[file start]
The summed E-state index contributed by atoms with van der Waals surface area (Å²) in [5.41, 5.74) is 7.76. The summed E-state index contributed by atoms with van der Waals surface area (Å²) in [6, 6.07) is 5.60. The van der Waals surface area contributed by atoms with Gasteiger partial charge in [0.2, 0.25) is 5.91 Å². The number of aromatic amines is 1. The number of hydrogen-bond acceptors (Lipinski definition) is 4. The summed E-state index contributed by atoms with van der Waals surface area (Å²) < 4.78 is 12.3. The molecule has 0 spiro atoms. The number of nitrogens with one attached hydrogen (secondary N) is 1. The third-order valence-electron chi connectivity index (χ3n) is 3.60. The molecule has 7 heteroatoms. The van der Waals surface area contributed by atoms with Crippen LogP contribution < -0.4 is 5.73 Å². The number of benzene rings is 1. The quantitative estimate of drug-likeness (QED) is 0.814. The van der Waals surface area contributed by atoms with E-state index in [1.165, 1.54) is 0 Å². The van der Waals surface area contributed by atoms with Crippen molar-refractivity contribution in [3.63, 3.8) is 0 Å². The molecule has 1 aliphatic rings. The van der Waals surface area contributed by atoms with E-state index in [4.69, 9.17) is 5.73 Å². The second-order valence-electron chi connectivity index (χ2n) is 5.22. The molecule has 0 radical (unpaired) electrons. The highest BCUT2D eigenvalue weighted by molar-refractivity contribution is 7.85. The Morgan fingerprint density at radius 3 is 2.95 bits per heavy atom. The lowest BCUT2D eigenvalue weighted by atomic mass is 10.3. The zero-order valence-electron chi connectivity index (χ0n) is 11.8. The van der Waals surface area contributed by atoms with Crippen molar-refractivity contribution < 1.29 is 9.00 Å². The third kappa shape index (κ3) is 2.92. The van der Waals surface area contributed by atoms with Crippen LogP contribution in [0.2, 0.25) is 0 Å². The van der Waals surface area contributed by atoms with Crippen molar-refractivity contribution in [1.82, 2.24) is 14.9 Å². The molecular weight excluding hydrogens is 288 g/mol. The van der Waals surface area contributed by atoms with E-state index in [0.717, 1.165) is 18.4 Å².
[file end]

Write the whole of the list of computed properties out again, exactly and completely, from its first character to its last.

The summed E-state index contributed by atoms with van der Waals surface area (Å²) in [5.41, 5.74) is 7.76. The summed E-state index contributed by atoms with van der Waals surface area (Å²) in [6, 6.07) is 5.60. The van der Waals surface area contributed by atoms with Gasteiger partial charge in [0.2, 0.25) is 5.91 Å². The number of aromatic amines is 1. The number of hydrogen-bond acceptors (Lipinski definition) is 4. The summed E-state index contributed by atoms with van der Waals surface area (Å²) < 4.78 is 12.3. The molecule has 0 spiro atoms. The number of nitrogens with one attached hydrogen (secondary N) is 1. The third-order valence-electron chi connectivity index (χ3n) is 3.60. The molecule has 7 heteroatoms. The van der Waals surface area contributed by atoms with Crippen LogP contribution < -0.4 is 5.73 Å². The number of benzene rings is 1. The quantitative estimate of drug-likeness (QED) is 0.814. The van der Waals surface area contributed by atoms with E-state index in [1.165, 1.54) is 0 Å². The van der Waals surface area contributed by atoms with Crippen molar-refractivity contribution in [3.63, 3.8) is 0 Å². The molecule has 1 aliphatic rings. The van der Waals surface area contributed by atoms with E-state index in [4.69, 9.17) is 5.73 Å². The second-order valence-electron chi connectivity index (χ2n) is 5.22. The molecule has 0 radical (unpaired) electrons. The highest BCUT2D eigenvalue weighted by molar-refractivity contribution is 7.85. The Morgan fingerprint density at radius 3 is 2.95 bits per heavy atom. The lowest BCUT2D eigenvalue weighted by atomic mass is 10.3. The zero-order valence-electron chi connectivity index (χ0n) is 11.8. The van der Waals surface area contributed by atoms with Crippen molar-refractivity contribution < 1.29 is 9.00 Å². The third kappa shape index (κ3) is 2.92. The van der Waals surface area contributed by atoms with Crippen LogP contribution in [0.2, 0.25) is 0 Å². The van der Waals surface area contributed by atoms with Crippen molar-refractivity contribution in [1.82, 2.24) is 14.9 Å². The molecular weight excluding hydrogens is 288 g/mol. The van der Waals surface area contributed by atoms with E-state index in [0.717, 1.165) is 18.4 Å².